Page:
## Q-factor in resonant RCL circuit

Dear Forum,

I am not sure how I can calculate the Q-factor in the circuit attached.
(The circuitresonates at 13.56MHz and tuned to 50 ohm input impedance, thus the two capacitors)

Is the Q-factor of the circuit simply $$Q = \frac{\omega L}{R_{a}+R_{coil}}$$ ?

I went through some examples and it looks like this is the right way to do it, however, I´m not sure why the capacitorscan be disregarded, since they also store reactive energy.

best regards
eirik
Attached Thumbnails

 PhysOrg.com engineering news on PhysOrg.com >> Army ground combat systems adopts tool for choosing future warfighting vehicles>> Company pioneering new types of material for 3-D printer 'ink'>> Student-built innovations to help improve and save lives
 Recognitions: Homework Help The left most capacitor is probably used for coupling purposes. Don't forget that the omega term is the resonance frequency, which is indeed a function of the capacitance. It's quite a mess, but I think if you derive the equations based on first principles (3db amplitude drop - bandwidth), you will see why this is so.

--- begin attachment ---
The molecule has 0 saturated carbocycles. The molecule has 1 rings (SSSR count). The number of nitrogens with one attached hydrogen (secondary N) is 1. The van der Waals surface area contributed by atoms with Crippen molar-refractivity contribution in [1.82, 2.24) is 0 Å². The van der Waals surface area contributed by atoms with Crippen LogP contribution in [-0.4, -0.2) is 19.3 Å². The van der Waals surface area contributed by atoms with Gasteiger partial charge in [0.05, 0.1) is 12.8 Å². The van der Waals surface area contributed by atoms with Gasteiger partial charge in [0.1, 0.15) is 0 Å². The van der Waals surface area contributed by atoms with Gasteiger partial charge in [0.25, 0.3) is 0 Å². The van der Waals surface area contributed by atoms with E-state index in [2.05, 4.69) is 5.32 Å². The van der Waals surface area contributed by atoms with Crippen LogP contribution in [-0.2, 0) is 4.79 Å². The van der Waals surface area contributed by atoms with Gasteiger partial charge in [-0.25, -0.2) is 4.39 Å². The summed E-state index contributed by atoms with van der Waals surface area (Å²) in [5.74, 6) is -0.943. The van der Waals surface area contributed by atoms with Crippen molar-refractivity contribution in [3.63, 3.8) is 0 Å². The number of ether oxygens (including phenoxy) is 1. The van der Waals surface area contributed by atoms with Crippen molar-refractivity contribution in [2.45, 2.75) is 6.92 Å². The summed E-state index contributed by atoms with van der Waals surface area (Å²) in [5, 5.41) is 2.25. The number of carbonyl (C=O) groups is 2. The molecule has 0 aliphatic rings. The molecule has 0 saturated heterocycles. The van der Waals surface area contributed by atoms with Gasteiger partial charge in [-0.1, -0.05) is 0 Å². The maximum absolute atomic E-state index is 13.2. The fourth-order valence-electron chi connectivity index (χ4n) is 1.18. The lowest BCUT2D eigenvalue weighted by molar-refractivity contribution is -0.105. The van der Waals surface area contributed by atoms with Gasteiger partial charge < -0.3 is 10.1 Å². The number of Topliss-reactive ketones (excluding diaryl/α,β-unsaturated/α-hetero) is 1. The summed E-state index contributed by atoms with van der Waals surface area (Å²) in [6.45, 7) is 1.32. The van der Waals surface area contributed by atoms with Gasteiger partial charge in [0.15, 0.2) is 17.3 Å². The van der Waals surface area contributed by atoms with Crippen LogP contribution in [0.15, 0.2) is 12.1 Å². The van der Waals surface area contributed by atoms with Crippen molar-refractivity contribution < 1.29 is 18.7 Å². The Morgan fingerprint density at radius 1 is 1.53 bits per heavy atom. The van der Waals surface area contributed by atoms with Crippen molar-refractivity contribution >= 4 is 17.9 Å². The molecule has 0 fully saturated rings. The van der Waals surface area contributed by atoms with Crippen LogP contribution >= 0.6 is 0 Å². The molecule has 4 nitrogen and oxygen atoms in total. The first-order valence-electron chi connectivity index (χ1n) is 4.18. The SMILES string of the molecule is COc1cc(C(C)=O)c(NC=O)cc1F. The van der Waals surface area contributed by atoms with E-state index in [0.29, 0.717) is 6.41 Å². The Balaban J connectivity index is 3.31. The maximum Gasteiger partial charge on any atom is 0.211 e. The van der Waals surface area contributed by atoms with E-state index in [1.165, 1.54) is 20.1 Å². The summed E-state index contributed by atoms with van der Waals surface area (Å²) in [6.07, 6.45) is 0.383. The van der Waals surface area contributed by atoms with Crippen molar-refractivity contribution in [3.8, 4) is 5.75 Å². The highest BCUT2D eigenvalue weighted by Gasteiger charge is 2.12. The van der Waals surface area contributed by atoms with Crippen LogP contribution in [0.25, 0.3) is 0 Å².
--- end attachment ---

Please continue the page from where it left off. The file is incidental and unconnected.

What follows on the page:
Hi again, One additional thought....I think that the total reactive energy in the circuit is constant. At resonance the total energy swings back and forth between the capacitors and the inductor. Can it be that at one instant when the stored energy is at maximum in the inductor, the stored energy is zero in the capacitors? So that I just need to consider the inductor at that instant?? e.

## Q-factor in resonant RCL circuit

 Quote by temujin Hi again, One additional thought....I think that the total reactive energy in the circuit is constant. At resonance the total energy swings back and forth between the capacitors and the inductor. Can it be that at one instant when the stored energy is at maximum in the inductor, the stored energy is zero in the capacitors? So that I just need to consider the inductor at that instant?? e.
As mezarashi said, $$\omega = \frac{1}{\sqrt{LC}}$$, so $$\omega L = \sqrt \frac{L}{C}$$. There you have both L and C.